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What Causes Drug Resistance in Cancer?

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  • Written By: Jillian O Keeffe
  • Edited By: PJP Schroeder
  • Last Modified Date: 29 October 2016
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    Conjecture Corporation
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Chemotherapy drugs target specific characteristics of cancer cells, which are abnormal cells whose genetic material has mutated. The mutation rate is so high that each tumor is made up of cells with different mutations. These can allow the cell and its products to change appearance. The anticancer drug may not recognize the target cells, or the tumor can actively block the drug from doing its job. Mutations and their results are therefore very important for research into drug resistance in cancer.

Drug resistance in cancer develops when the tumor contains both susceptible and resistant cells. The drug kills the susceptible cells but leaves the resistant ones. Initially, the drug can shrink the tumor and the treatment appears to be working.

As a characteristic of cancer cells is that they proliferate uncontrollably, the remnants of the cancer can begin to grow again. Chemotherapy therefore commonly uses more than one drug. The different actions of the drugs can target cells with various mutations.

Every time a cell reproduces, the genetic material inside the cell can suffer from mutation, which is a change in the genetic sequence. The genes of a cell are the blueprint for the structure and the products of that cell. Mutations can be beneficial, neutral, or detrimental to the cell. Beneficial mutations sometimes allow the cell to survive attack, and this results in drug resistance in cancer.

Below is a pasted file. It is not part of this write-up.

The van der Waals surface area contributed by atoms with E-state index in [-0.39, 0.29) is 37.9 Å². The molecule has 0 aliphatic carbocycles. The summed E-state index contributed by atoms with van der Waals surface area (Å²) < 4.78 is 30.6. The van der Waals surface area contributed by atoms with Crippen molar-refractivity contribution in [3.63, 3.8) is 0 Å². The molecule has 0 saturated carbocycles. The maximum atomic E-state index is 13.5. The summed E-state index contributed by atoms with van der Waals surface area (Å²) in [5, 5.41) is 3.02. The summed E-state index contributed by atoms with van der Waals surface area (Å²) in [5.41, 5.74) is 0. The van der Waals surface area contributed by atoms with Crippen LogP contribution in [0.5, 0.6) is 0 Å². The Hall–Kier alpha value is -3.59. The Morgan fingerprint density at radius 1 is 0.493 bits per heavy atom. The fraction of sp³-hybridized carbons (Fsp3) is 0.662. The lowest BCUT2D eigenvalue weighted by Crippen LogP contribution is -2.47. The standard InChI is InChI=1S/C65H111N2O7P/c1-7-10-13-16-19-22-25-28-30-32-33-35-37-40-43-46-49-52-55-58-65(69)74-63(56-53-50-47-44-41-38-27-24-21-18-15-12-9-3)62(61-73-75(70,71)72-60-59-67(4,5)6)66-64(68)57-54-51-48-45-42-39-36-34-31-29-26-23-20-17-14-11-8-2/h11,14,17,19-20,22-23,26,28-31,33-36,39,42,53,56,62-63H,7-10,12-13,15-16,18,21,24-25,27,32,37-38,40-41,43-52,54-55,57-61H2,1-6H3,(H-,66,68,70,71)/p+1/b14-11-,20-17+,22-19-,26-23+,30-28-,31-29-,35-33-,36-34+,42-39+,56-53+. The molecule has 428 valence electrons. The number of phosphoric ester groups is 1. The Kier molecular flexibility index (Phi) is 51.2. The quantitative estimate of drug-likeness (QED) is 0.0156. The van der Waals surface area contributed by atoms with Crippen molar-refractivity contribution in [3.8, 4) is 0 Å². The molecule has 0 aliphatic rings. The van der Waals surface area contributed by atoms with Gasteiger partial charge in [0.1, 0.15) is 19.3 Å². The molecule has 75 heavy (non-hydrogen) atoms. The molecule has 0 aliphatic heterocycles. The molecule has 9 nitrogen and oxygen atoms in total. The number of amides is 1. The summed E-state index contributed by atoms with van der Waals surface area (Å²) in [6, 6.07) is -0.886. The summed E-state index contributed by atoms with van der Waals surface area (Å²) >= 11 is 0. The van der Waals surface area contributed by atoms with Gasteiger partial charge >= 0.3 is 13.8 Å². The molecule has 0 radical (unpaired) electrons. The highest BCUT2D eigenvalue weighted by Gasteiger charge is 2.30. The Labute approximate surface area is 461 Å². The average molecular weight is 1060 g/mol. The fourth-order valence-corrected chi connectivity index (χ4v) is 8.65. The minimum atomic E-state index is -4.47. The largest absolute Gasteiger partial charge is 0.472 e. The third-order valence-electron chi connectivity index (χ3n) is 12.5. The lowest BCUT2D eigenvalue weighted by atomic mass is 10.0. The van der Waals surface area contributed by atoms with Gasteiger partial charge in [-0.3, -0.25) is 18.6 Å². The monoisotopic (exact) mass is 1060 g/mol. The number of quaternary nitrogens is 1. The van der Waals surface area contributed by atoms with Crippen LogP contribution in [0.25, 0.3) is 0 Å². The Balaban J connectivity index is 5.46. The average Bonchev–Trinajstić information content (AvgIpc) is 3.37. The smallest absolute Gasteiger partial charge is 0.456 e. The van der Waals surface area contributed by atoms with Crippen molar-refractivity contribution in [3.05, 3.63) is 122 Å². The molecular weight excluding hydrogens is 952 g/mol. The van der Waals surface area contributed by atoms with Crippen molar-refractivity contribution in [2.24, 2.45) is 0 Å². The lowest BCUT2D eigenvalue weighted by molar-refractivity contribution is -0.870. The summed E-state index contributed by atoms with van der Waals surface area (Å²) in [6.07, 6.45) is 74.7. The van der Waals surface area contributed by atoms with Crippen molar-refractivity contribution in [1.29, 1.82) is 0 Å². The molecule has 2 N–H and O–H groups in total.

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Occasionally, cancer cells can contain an abnormal amount of chromosomes. Humans usually have 46 chromosomes, of which half are duplicates of the other 23. Drug resistance in cancer is more likely if the tumor contains cells with less or more than 46 chromosomes.

Anticancer drugs may have to enter the cell to perform the therapeutic action. The outside structural components of the cell can be altered through a genetic mutation. These components can be altered or the numbers of targets for the drugs may be reduced.

In the case of the estrogen receptor in breast or ovarian cancers, the target component may be lost altogether. In these cases, the drug cannot get through the membrane in adequate amounts or at all. Tumor cells may also be able to send the drug back out of the cell after it gets in. The cancer cell may also have an increased ability to break down the drug once inside.

Another drug may work by binding to a particular molecule and blocking its function. If the gene for the target is mutated, the appearance of the molecule can change enough to avoid detection by the drug. The cell may also produce an increased concentration of the target molecule, allowing some to escape the drug. This can happen if the cell's genome contains more copies of the relevant gene than usual or if the cell can stimulate the gene to produce many more molecules than usual.

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